2. Trey Dean snags an interception
Shea Patterson has done a marvelous job of protecting the football this season, tossing only 5 interceptions in nearly 300 attempts.
That said, Florida will be the best pass defense Patterson has faced since the Notre Dame game, which was the one game this season Patterson registered a QB rating under 50.
Michigan will likely try to stay away from All-SEC corner CJ Henderson as much as possible, and Harbaugh is, of course, familiar with Henderson’s ability, having watched him return a Wilton Speight pass for six points a season ago.
That means Michigan will likely work on freshman Trey Dean. The only problem there is that Dean was by some accounts the best player on Florida’s defense in bowl practices. The thinking here is that he flashes that talent Saturday with a critical interception.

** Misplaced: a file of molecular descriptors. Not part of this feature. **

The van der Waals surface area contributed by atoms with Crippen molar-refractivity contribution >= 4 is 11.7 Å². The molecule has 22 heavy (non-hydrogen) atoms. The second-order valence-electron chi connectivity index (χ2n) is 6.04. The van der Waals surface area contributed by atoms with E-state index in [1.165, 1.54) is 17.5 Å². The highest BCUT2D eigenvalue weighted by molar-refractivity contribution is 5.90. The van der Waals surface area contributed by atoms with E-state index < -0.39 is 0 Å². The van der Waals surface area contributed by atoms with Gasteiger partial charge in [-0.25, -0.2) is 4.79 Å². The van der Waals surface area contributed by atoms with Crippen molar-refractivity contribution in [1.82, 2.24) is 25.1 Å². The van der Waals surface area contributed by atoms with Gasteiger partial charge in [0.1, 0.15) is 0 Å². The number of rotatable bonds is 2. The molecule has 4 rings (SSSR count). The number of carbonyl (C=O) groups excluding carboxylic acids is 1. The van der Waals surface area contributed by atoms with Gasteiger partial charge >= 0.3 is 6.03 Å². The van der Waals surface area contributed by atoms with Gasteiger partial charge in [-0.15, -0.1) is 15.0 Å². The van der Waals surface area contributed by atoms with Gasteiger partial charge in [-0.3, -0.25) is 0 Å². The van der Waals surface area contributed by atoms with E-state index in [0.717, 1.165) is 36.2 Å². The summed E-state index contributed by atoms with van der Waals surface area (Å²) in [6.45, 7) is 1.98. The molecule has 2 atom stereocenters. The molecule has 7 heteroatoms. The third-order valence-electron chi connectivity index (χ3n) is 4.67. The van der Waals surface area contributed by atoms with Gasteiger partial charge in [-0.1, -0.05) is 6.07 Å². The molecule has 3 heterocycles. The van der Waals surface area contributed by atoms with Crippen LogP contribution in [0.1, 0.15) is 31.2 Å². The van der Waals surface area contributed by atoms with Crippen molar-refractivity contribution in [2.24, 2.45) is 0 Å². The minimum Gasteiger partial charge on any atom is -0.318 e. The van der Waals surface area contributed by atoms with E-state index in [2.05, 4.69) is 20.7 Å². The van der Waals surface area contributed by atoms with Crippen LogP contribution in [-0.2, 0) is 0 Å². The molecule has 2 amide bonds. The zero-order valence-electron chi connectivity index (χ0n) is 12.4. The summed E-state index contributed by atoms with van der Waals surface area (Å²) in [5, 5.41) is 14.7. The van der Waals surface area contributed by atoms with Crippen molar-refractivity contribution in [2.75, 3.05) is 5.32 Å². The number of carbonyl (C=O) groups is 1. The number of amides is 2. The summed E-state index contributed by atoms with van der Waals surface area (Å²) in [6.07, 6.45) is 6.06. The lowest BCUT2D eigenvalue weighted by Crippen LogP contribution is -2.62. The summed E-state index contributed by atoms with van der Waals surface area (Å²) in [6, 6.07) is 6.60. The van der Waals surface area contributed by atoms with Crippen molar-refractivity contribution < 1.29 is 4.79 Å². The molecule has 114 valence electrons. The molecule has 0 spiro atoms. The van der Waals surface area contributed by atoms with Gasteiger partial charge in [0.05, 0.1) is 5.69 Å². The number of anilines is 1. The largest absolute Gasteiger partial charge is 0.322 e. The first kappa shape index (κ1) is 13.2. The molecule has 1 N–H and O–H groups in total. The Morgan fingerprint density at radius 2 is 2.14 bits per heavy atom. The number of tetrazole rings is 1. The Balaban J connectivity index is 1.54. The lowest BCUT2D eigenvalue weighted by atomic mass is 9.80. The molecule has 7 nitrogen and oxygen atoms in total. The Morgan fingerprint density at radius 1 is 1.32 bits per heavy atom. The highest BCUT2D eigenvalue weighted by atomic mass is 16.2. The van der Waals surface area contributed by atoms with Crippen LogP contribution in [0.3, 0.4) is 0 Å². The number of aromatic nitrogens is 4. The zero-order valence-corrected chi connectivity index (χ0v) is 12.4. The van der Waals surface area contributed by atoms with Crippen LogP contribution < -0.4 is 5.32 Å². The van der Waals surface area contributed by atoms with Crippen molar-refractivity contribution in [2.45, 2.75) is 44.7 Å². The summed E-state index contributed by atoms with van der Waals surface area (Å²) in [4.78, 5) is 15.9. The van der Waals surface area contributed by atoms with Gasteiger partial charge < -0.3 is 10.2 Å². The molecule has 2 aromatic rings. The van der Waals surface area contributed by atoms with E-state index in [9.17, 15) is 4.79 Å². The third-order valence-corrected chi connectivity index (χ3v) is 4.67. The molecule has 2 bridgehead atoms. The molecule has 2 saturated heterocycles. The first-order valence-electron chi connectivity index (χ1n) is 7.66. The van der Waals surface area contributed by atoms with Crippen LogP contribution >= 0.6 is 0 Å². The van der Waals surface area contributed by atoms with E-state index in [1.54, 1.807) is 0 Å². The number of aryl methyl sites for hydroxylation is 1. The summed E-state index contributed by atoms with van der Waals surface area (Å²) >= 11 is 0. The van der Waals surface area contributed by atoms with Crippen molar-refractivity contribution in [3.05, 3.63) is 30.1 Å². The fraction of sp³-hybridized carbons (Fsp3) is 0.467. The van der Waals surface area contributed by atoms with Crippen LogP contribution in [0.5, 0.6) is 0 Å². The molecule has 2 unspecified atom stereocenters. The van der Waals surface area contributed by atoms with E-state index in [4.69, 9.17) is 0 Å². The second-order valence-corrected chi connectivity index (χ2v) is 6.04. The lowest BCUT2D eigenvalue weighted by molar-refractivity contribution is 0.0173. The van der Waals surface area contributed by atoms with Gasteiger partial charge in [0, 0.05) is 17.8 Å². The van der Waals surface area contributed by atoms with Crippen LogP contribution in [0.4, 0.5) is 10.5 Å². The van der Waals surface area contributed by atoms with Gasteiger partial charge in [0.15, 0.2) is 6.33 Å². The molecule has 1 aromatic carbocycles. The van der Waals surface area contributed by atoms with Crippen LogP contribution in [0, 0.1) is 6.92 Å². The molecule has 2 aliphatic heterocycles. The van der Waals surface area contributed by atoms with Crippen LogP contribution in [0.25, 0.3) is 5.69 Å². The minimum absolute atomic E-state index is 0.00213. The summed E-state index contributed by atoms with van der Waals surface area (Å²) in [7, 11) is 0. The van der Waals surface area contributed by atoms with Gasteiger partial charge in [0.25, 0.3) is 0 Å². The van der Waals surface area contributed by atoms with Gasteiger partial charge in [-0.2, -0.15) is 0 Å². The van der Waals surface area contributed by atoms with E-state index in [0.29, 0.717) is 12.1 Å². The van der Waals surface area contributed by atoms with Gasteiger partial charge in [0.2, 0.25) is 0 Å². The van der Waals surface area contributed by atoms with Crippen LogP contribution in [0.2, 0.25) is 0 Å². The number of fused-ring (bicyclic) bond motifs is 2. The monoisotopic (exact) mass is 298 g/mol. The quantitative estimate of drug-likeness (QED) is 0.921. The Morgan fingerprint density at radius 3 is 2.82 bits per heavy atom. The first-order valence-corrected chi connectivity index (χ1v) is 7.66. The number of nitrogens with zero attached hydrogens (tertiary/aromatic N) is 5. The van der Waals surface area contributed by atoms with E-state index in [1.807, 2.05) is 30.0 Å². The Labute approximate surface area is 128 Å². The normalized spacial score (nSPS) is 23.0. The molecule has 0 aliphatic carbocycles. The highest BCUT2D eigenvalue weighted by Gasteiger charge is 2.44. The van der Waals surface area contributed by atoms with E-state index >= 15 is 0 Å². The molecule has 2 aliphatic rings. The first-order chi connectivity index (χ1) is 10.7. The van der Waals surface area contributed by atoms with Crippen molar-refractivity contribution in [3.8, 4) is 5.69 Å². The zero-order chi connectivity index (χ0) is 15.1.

3. Jabari Zuniga collects 2 sacks
Michigan did a nice job protecting Patterson this season, finishing 27th nationally in sacks allowed.
The Wolverines did surrender 3 sacks to Ohio State’s young front, and while the Buckeyes have elite talent on the defensive line, so do the Gators, who finished second in the country in sack rate.
Expect Michigan to key on Polite, which will leave either Cece Jefferson or Zuniga operating on the right tackle replacing injured Michigan starter and senior Juwann Bushell-Beatty.
The absence of Bushell-Beatty hasn’t received as much attention as the high-profile absences of Bush, Gary and Higdon, but it may impact the game just as much, as Zuniga is a handful to deal with even for an experienced tackle.
4. Florida scores a first-quarter touchdown